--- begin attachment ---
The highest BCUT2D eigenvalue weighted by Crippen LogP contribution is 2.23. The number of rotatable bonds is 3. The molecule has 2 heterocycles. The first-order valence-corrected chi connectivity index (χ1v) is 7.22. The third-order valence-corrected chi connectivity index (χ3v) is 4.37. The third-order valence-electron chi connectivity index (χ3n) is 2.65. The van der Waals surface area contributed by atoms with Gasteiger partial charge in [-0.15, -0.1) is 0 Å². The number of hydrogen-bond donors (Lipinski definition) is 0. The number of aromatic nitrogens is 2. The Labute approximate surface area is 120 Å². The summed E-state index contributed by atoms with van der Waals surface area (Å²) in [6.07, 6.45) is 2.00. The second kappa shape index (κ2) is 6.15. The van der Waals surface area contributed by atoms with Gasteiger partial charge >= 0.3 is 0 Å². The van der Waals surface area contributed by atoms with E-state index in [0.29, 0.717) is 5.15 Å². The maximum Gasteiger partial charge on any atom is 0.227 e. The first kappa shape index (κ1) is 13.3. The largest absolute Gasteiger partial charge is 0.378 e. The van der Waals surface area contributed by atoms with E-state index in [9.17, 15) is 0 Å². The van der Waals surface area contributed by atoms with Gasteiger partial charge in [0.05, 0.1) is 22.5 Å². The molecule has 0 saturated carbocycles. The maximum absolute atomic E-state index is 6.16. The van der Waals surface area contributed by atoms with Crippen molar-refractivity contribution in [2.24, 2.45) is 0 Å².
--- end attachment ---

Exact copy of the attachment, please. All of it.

The highest BCUT2D eigenvalue weighted by Crippen LogP contribution is 2.23. The number of rotatable bonds is 3. The molecule has 2 heterocycles. The first-order valence-corrected chi connectivity index (χ1v) is 7.22. The third-order valence-corrected chi connectivity index (χ3v) is 4.37. The third-order valence-electron chi connectivity index (χ3n) is 2.65. The van der Waals surface area contributed by atoms with Gasteiger partial charge in [-0.15, -0.1) is 0 Å². The number of hydrogen-bond donors (Lipinski definition) is 0. The number of aromatic nitrogens is 2. The Labute approximate surface area is 120 Å². The summed E-state index contributed by atoms with van der Waals surface area (Å²) in [6.07, 6.45) is 2.00. The second kappa shape index (κ2) is 6.15. The van der Waals surface area contributed by atoms with Gasteiger partial charge >= 0.3 is 0 Å². The van der Waals surface area contributed by atoms with E-state index in [0.29, 0.717) is 5.15 Å². The maximum Gasteiger partial charge on any atom is 0.227 e. The first kappa shape index (κ1) is 13.3. The largest absolute Gasteiger partial charge is 0.378 e. The van der Waals surface area contributed by atoms with E-state index in [9.17, 15) is 0 Å². The van der Waals surface area contributed by atoms with Gasteiger partial charge in [0.05, 0.1) is 22.5 Å². The molecule has 0 saturated carbocycles. The maximum absolute atomic E-state index is 6.16. The van der Waals surface area contributed by atoms with Crippen molar-refractivity contribution in [2.24, 2.45) is 0 Å².